Recommended reading: U.S. v. Kincade, No. 02-50380 (9th Cir. August 18, 2004). Topic: whether the Fourth Amendment permits compulsory DNA profiling of certain conditionally-released federal offenders in the absence of individualized suspicion that they have committed additional crimes.
As the majority opinion states:
Pursuant to the DNA Analysis Backlog Elimination Act of 2000 (“DNA Act”), Pub. L. No. 106-546, 114 Stat. 2726 (2000), individuals who have been convicted of certain federal crimes and who are incarcerated, or on parole, probation, or supervised release must provide federal authorities with “a tissue, fluid, or other bodily sample . . . on which a[n] . . . analysis of th[at sample’s] deoxyribonucleic acid (DNA) identification information” can be performed. 42 U.S.C. §§ 14135a(c)(1)-(2); id. at §§ 14135a(a)(1)-(2). Because the Federal Bureau of Investigation (“the Bureau”) considers DNA information derived from blood samples to be more reliable than that obtained from other sources (in part because blood is easier to test and to preserve than hair, saliva, or skin cells), Bureau guidelines require those in federal custody and subject to the DNA Act (“qualified federal offenders”) to submit to compulsory blood sampling. See Nancy Beatty Gregoire, Federal Probation Joins the World of DNA Collection, 66 Fed. Probation 30, 31 (2002). Failure “to cooperate in the collection of that sample [is] . . . a class A misdemeanor,” punishable by up to one year’s imprisonment and a fine of as much as $100,000. 42 U.S.C. § 14135a(a)(5); 18 U.S.C. §§ 3571 & 3581.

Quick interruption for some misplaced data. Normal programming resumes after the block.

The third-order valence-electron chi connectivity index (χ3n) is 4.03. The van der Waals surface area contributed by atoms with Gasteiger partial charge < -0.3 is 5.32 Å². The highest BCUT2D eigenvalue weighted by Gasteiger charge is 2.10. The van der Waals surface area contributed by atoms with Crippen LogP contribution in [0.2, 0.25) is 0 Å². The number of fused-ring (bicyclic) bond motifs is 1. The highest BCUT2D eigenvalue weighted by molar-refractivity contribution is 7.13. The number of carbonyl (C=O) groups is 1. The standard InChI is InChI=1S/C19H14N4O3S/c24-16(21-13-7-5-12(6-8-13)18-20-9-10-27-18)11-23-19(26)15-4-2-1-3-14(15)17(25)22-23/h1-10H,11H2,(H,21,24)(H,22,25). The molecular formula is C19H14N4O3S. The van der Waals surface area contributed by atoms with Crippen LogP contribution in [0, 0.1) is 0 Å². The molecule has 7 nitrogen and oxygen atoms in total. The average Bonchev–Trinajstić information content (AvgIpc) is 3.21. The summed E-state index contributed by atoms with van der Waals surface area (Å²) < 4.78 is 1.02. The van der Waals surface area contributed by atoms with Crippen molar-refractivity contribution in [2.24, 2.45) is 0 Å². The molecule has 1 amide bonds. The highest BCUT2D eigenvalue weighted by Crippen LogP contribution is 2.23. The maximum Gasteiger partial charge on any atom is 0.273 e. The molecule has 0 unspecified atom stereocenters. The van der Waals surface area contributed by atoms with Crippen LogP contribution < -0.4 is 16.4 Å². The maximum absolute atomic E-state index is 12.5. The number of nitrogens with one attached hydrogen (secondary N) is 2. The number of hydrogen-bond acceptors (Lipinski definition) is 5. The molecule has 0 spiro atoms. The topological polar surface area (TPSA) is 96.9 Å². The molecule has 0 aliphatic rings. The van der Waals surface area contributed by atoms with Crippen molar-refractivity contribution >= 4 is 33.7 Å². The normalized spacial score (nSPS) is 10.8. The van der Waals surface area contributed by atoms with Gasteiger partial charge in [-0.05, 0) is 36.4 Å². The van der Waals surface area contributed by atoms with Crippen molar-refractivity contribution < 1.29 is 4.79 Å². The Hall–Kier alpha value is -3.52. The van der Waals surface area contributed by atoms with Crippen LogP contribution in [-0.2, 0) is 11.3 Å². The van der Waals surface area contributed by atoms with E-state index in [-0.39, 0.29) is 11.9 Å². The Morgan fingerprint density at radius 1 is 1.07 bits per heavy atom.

The Court's opinion is written by Judge O’Scannlain; there is a concurrence by Judge Gould; and very strong dissents by Judge Stephen Reinhardt, and Judge Alex Kozinski; as well as by Judge Hawkins. This are very interesting opinions, not just for your criminal cases, but for some awarness of the dangers of technological advances and reliance on the Government's good use of the same, or said in the dissenter's words, "the slippery slope."